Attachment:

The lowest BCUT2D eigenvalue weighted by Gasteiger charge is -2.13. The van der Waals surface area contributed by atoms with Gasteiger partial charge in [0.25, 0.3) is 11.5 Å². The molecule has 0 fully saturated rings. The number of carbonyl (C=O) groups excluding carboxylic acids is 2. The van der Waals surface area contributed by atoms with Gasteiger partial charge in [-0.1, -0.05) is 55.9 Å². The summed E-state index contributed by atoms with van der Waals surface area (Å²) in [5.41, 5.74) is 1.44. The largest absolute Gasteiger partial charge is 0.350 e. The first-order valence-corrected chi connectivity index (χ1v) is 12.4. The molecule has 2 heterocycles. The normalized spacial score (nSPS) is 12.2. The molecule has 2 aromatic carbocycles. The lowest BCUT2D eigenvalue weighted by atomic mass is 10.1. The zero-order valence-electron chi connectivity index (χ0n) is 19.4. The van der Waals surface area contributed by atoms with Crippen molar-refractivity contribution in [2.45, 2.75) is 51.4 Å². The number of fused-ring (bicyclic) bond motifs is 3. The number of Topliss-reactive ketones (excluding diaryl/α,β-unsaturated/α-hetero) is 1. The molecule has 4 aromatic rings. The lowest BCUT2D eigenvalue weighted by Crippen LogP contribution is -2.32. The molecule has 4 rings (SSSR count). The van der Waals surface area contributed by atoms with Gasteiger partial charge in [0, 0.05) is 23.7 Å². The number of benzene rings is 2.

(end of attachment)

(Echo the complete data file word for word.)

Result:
The lowest BCUT2D eigenvalue weighted by Gasteiger charge is -2.13. The van der Waals surface area contributed by atoms with Gasteiger partial charge in [0.25, 0.3) is 11.5 Å². The molecule has 0 fully saturated rings. The number of carbonyl (C=O) groups excluding carboxylic acids is 2. The van der Waals surface area contributed by atoms with Gasteiger partial charge in [-0.1, -0.05) is 55.9 Å². The summed E-state index contributed by atoms with van der Waals surface area (Å²) in [5.41, 5.74) is 1.44. The largest absolute Gasteiger partial charge is 0.350 e. The first-order valence-corrected chi connectivity index (χ1v) is 12.4. The molecule has 2 heterocycles. The normalized spacial score (nSPS) is 12.2. The molecule has 2 aromatic carbocycles. The lowest BCUT2D eigenvalue weighted by atomic mass is 10.1. The zero-order valence-electron chi connectivity index (χ0n) is 19.4. The van der Waals surface area contributed by atoms with Crippen molar-refractivity contribution in [2.45, 2.75) is 51.4 Å². The number of fused-ring (bicyclic) bond motifs is 3. The number of Topliss-reactive ketones (excluding diaryl/α,β-unsaturated/α-hetero) is 1. The molecule has 4 aromatic rings. The lowest BCUT2D eigenvalue weighted by Crippen LogP contribution is -2.32. The molecule has 4 rings (SSSR count). The van der Waals surface area contributed by atoms with Gasteiger partial charge in [0, 0.05) is 23.7 Å². The number of benzene rings is 2.